When Maxfield broke his femur Lauren and I drove him to the local ER. They x-rayed his leg and confirmed the fracture but were unable to treat him due to their lack of a Pediatric Orthopedic Specialist. They sent us to Children's Hospital of Philadelphia, CHOP for short.
CHOP had to do their own evaluation and run their own tests on Max's leg. The pushing and prodding and twisting of his leg to get the x-rays was extremely painful for Max. Now he had to go through it twice. While being pushed and prodded in CHOP's triage area Maxfield started screaming at the top of his lung's "This is the worst hospital I have ever been to." Which was very funny because, well, you know, he has only been to two.
Someone must have heard him screaming (every body on the floor heard him) and they sent in a specialist. This specialist entered the room, evaluated the situation, and quickly began working on calming Max down. She talked directly to Max and started teaching him breathing techniques to help ease the pain.
"Take deep breath, hold it for a couple of seconds and then push all the pain away when you exhale. Blow the pain away." She said over and over again demonstrating with long audible exhales. She made sure that Lauren and I were watching her so we could help Max manage his pain when she had to leave. This specialist was not a doctor or a nurse, nor do I think this person had any kind of medical degree. She was a volunteer. She was incredible.
Later that night when Max would wake up every five minutes, with severe muscle spasms and intense amounts of pain, I would start coaching him to blow the pain away. The spasms would last for a couple of minutes and Max would, between tears and sobs, huff and puff his way through them. I would end the final moments of the spasm by whispering in his ear, "Push the pain out with your breath. Whoooooooow. Push the pain out with your breath. Whoooooooow. Push the pain out with your breath. Whoooooooow." Max would drift off to sleep for another five minutes before another spasm would hit and we would start all over.
For the two weeks following our hospital stay, at least once a night, I would have to coach Max to blow out his pain. I know we were sent to CHOP to make sure that Max would see a Pediatric Orthopedic, but I am glad we were sent to CHOP so Max and I could see the volunteer.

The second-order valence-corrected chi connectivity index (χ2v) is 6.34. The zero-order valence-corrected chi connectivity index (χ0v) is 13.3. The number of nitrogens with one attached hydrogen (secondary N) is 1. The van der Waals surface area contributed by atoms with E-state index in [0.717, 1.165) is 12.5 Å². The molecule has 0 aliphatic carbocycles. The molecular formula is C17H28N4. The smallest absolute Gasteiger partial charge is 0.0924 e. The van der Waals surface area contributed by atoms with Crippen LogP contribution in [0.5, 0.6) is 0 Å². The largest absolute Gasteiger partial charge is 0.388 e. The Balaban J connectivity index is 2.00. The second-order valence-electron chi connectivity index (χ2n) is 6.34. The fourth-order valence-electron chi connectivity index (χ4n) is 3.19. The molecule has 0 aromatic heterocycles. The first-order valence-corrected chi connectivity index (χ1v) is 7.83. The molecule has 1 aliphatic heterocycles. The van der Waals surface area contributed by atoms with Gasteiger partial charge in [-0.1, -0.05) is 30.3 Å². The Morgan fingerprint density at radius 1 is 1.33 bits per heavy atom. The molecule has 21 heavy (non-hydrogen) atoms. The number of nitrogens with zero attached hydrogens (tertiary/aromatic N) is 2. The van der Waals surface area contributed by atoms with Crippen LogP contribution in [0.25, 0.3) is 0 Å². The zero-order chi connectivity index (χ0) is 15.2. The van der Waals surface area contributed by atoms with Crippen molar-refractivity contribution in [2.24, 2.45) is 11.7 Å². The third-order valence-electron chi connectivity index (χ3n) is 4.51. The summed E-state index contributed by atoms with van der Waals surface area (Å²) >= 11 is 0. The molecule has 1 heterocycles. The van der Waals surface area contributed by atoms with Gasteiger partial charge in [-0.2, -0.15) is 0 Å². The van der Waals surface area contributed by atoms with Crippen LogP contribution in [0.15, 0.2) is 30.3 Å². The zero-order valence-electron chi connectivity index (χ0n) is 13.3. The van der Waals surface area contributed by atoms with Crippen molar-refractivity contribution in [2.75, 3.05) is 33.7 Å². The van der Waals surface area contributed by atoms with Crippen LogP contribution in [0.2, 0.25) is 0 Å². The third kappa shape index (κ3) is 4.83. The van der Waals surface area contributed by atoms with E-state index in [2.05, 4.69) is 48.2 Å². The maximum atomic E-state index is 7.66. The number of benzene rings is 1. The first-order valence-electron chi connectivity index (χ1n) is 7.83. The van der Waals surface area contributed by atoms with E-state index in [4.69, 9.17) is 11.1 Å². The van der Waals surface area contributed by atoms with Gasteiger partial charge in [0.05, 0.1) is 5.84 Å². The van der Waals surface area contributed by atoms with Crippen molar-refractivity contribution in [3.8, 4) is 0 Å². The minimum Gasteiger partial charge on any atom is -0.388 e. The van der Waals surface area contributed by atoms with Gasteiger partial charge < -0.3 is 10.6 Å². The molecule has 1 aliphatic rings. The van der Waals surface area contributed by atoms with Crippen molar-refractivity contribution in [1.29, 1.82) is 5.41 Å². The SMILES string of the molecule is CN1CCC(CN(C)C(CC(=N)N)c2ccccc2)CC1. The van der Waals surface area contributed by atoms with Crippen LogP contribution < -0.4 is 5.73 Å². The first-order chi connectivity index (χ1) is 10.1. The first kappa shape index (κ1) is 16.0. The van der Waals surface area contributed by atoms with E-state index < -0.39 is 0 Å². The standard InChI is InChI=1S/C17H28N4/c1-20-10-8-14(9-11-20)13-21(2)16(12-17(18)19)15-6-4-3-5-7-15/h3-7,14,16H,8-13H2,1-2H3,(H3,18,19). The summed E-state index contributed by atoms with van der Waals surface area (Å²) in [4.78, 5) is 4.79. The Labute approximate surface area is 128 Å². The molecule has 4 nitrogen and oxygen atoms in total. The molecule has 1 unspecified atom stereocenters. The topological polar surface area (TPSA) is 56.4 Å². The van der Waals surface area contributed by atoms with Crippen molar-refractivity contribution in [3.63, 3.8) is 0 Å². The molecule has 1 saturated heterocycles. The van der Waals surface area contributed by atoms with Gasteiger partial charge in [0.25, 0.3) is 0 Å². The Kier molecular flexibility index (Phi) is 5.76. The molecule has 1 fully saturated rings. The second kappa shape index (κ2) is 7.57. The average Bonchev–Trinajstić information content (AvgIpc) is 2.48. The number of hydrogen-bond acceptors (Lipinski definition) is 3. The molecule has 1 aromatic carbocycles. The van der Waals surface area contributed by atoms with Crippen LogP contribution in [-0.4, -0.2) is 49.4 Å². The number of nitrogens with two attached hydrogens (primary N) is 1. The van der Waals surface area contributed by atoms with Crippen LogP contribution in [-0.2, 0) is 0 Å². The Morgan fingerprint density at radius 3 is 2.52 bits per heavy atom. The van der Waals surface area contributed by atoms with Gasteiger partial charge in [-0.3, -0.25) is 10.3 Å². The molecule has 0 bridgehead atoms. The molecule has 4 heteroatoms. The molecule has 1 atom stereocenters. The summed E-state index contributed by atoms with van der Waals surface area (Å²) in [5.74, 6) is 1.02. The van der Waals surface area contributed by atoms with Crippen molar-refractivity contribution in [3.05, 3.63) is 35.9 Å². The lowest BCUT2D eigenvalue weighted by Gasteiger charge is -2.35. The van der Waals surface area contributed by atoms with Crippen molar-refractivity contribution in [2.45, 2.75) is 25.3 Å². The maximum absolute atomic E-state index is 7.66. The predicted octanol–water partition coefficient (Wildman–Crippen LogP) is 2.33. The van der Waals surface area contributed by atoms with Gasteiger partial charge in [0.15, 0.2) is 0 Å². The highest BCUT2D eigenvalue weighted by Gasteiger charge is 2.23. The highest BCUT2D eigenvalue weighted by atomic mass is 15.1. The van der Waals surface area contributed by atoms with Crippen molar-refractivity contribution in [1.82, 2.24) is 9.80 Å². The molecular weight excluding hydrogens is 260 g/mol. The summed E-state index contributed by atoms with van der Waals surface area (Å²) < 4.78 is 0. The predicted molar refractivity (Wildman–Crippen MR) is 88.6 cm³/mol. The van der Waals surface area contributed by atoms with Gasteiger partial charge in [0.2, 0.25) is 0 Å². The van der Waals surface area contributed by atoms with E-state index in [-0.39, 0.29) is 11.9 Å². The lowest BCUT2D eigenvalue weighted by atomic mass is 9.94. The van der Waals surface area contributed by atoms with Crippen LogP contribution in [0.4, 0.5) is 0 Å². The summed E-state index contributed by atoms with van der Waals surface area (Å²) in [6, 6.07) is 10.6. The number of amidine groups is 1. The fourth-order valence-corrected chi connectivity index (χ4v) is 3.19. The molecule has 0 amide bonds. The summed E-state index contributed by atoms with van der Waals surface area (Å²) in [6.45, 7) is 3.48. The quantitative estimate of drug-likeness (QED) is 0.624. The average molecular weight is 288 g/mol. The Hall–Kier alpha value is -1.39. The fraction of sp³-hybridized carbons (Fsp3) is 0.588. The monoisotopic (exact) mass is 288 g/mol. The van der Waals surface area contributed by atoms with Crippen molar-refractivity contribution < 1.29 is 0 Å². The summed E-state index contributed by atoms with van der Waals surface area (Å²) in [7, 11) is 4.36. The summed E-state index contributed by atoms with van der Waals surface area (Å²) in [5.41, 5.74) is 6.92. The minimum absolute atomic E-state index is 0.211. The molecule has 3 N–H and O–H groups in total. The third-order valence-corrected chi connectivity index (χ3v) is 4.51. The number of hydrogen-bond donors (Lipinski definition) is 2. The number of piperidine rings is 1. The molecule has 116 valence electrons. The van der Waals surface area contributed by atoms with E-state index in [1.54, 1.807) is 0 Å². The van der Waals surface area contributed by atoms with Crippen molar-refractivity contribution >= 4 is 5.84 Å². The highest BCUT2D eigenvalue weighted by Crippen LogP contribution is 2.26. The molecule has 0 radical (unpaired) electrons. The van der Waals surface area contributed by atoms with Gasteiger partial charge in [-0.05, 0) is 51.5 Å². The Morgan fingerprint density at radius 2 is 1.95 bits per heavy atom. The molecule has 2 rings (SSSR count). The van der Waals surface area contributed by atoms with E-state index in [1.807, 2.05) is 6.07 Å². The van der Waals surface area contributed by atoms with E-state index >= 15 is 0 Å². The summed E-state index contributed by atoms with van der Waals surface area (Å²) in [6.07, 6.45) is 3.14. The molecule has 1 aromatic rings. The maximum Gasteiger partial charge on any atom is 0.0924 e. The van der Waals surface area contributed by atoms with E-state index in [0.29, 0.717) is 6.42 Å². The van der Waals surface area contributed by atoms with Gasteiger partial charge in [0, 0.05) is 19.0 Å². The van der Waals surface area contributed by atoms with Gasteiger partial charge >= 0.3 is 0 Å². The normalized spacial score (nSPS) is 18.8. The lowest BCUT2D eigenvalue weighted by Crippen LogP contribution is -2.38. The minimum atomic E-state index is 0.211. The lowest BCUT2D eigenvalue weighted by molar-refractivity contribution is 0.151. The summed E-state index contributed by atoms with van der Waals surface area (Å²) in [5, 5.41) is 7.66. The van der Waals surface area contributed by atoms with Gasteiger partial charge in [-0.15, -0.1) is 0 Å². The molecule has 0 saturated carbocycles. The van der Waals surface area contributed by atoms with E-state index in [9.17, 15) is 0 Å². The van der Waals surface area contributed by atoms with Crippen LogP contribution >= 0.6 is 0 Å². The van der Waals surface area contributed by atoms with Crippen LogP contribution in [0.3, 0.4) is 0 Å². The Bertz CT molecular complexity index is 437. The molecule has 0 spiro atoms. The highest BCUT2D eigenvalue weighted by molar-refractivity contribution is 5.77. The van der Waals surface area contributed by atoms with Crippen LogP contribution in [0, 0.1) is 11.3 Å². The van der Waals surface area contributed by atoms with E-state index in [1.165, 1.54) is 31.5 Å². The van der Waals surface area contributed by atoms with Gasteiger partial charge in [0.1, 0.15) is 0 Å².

The cast came off at the end of June and Max is doing really well. The doctor said he is healing exactly as he should be but he won't be back to normal for another 6 or so months. The muscles surrounding his thigh are still somewhat atrophied but are slowly returning to normal. As a result of the fracture Max's right leg is a centimeter or two shorter than his left leg. This causes a very awkward gate and limp when he walks.
A few nights ago I was watching Max play with some kids at the park. The kids were running in a pack from one end of the field to another, using soccer nets as their start and finish lines. Max could not keep up the pace. He was always about 15 yards behind the group. At one point the group stopped at a soccer net and Max kept running. He ran right past them. The other kids started sprinting to catch up to Max. Just as they were on his heels, Max's leg gave out and he went sprawling into the grass. The other kids kept running. Max lay still for a few moments but he then slowly stood up, brushed himself off and hobbled to the other soccer goal.
I watched it all from a distance and my heart was breaking for Maxfield. I found myself welling up and whispering under my breath to myself, "Push the pain out with your breath."
Here is a great link for parents. Save it in your favorites. It has tips and information about dealing with trauma After the Injury.